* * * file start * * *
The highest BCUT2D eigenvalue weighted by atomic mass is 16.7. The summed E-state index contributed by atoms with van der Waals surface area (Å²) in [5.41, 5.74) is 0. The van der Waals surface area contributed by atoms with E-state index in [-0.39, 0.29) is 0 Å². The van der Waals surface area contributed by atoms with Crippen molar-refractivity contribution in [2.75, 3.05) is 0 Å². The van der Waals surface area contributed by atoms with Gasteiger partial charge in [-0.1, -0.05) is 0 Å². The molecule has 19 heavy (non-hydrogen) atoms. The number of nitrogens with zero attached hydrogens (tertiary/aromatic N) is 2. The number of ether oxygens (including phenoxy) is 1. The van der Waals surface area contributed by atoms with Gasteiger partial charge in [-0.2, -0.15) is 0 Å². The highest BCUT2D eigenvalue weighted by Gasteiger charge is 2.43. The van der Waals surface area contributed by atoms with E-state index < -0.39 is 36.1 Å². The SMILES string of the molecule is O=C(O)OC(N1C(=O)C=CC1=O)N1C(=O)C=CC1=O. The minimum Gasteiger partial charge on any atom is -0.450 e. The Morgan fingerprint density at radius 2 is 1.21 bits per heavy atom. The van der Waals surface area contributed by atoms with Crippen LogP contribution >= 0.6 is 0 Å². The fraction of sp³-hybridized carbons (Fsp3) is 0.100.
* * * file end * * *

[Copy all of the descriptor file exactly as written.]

The highest BCUT2D eigenvalue weighted by atomic mass is 16.7. The summed E-state index contributed by atoms with van der Waals surface area (Å²) in [5.41, 5.74) is 0. The van der Waals surface area contributed by atoms with E-state index in [-0.39, 0.29) is 0 Å². The van der Waals surface area contributed by atoms with Crippen molar-refractivity contribution in [2.75, 3.05) is 0 Å². The van der Waals surface area contributed by atoms with Gasteiger partial charge in [-0.1, -0.05) is 0 Å². The molecule has 19 heavy (non-hydrogen) atoms. The number of nitrogens with zero attached hydrogens (tertiary/aromatic N) is 2. The number of ether oxygens (including phenoxy) is 1. The van der Waals surface area contributed by atoms with Gasteiger partial charge in [-0.2, -0.15) is 0 Å². The highest BCUT2D eigenvalue weighted by Gasteiger charge is 2.43. The van der Waals surface area contributed by atoms with E-state index < -0.39 is 36.1 Å². The SMILES string of the molecule is O=C(O)OC(N1C(=O)C=CC1=O)N1C(=O)C=CC1=O. The minimum Gasteiger partial charge on any atom is -0.450 e. The Morgan fingerprint density at radius 2 is 1.21 bits per heavy atom. The van der Waals surface area contributed by atoms with Crippen LogP contribution >= 0.6 is 0 Å². The fraction of sp³-hybridized carbons (Fsp3) is 0.100.